Books are usually not the easiest part of decluttering a house. They belong to a part of your life, they have become part of the furnishing, they are your memory, and they form a trusted environment. But they can take up a lot of space, collect dust, and be damaged by silverfish …
Do you have a problem estimating time? For example, how long it will take to do something, or getting something finished in a fixed time? Start ‘clocking’ time.
What do you with all your photo prints? I am often asked this.
If you still have many photo prints, and they are stored randomly, the best advice that I can give you is: sort the photos in chronological order, discard the failures, second-class photos and duplicates, and store the best in envelopes, folders, photo wallets or box files, together with sachets of silica gel (these keep the photos dry, and you can often find them in packed goods that you have bought).
Around 2004, many people began taking digital photographs. So did I. That means that I now have 14 years’ worth of digital photos. I store them in folders in my computer (iMac with iPhoto) in chronological order.
Besides the date (year-month-and in some cases day), the folders are also given a name, such as “Italy” or “Paul’s Exhibition”. That is my most important tip: in the photo application on your computer, make main folders by year, and sub-folders by subject , or main folders by subject (holidays) and sub-folders by country and/or year . One subject can be ‘various’ for photos that do not belong in a particular category. Or, for example, a sub-folder ‘ideas’, if you regularly get inspirations. It is important to remember that when you start a new sub-folder, first discard all the failed and second-class photos, and make critical choices about which photos you want to keep.
Next, copy all the photos onto an external storage medium (USB-stick or hard disk) as ‘back up’. Keep this back-up medium in a safe place in your house. Naturally, you will need to update the back-up as you add new folders to the computer. You can also store photos online, in the cloud (for example Dropbox – free storage up to 2 GB, Google Amazon or iCloud).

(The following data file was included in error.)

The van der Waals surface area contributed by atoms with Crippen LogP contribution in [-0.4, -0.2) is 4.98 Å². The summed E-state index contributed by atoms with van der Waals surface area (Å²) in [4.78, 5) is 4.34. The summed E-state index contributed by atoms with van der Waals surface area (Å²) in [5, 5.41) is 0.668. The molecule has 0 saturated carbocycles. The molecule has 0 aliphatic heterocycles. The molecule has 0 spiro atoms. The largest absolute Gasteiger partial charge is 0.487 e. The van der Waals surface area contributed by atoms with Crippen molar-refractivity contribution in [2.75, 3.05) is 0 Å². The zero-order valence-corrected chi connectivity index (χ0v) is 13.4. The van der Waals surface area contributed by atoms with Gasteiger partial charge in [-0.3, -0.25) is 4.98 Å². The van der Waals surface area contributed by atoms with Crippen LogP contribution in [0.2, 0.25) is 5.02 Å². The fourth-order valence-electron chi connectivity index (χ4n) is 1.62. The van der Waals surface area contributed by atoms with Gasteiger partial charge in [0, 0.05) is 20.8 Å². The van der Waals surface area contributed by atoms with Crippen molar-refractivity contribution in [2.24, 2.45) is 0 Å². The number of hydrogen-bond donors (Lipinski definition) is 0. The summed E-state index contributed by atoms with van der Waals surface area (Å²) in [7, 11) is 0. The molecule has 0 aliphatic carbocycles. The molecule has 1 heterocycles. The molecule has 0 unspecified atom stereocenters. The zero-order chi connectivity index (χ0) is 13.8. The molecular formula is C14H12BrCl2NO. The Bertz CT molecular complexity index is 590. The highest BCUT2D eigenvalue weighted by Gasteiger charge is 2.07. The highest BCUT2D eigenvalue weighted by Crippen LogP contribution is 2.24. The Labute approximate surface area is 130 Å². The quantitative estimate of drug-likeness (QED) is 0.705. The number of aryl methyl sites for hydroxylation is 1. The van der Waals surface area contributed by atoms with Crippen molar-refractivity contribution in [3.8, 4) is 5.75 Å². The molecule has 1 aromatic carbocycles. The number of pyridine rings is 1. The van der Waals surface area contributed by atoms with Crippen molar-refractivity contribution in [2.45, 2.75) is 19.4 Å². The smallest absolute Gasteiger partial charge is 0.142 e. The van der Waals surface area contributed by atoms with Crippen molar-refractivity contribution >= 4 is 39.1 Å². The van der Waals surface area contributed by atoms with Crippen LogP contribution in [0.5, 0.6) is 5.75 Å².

If you make a lot of photos with your mobile or tablet, then Dropbox or Google is a good place to collect all the photos so that you have a complete overview. You can then view all your photos on whatever apparatus you choose.
Finally a tip when travelling: make regular back-ups of your photos by uploading them to Dropbox or other cloud service when you have WiFi available.
Clothing is a recurring theme in terms of organization. Do you have a large pile of clothes on a chair – and thus clothing that is not in the wardrobe? Perhaps those are things that you wear most often.
Assign a fixed place for things – this is a well-known rule of organization. Your keys in particular need a logical and fixed storage place.
It makes time, clears your head and gives you a good feeling, if you can work in a concentrated manner. But how do you do that, if you are in a busy work environment, or you are constantly haunted by the feeling that you have so many other things to do? ….
If you are looking for a light-hearted way to plan activities, look no further than Lego. You’ve probably got some in the house, but you will need a baseboard. If you also have plenty of bricks and figures, you can go to town.
You have a good idea – to make time to clear up your house. But how do you start? I’ll give you a few important tips:
A proportion, or a large proportion, of the e-mails in your in-box are probably digital newsletters, or updates for organisations or products for which you registered long ago.